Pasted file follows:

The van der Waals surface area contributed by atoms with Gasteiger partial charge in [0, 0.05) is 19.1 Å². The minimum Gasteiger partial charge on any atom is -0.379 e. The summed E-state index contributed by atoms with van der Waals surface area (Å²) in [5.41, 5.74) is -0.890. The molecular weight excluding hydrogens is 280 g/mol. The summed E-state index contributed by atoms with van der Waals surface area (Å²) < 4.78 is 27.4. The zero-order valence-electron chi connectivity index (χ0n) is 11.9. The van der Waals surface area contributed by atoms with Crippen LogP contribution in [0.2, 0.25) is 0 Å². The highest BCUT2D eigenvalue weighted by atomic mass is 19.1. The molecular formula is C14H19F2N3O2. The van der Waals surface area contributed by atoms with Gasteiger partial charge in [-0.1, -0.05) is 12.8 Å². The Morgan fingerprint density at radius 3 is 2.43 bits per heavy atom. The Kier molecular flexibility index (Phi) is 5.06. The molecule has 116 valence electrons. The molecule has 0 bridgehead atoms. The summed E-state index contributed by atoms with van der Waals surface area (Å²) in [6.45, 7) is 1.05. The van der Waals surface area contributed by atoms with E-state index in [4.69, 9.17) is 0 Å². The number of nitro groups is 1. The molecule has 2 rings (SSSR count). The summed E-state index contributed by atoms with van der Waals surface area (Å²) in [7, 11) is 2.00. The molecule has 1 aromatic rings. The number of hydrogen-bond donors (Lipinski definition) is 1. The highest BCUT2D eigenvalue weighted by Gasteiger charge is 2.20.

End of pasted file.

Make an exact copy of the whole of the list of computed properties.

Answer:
The van der Waals surface area contributed by atoms with Gasteiger partial charge in [0, 0.05) is 19.1 Å². The minimum Gasteiger partial charge on any atom is -0.379 e. The summed E-state index contributed by atoms with van der Waals surface area (Å²) in [5.41, 5.74) is -0.890. The molecular weight excluding hydrogens is 280 g/mol. The summed E-state index contributed by atoms with van der Waals surface area (Å²) < 4.78 is 27.4. The zero-order valence-electron chi connectivity index (χ0n) is 11.9. The van der Waals surface area contributed by atoms with Crippen LogP contribution in [0.2, 0.25) is 0 Å². The highest BCUT2D eigenvalue weighted by atomic mass is 19.1. The molecular formula is C14H19F2N3O2. The van der Waals surface area contributed by atoms with Gasteiger partial charge in [-0.1, -0.05) is 12.8 Å². The Morgan fingerprint density at radius 3 is 2.43 bits per heavy atom. The Kier molecular flexibility index (Phi) is 5.06. The molecule has 116 valence electrons. The molecule has 0 bridgehead atoms. The summed E-state index contributed by atoms with van der Waals surface area (Å²) in [6.45, 7) is 1.05. The van der Waals surface area contributed by atoms with E-state index in [4.69, 9.17) is 0 Å². The number of nitro groups is 1. The molecule has 2 rings (SSSR count). The summed E-state index contributed by atoms with van der Waals surface area (Å²) in [7, 11) is 2.00. The molecule has 1 aromatic rings. The number of hydrogen-bond donors (Lipinski definition) is 1. The highest BCUT2D eigenvalue weighted by Gasteiger charge is 2.20.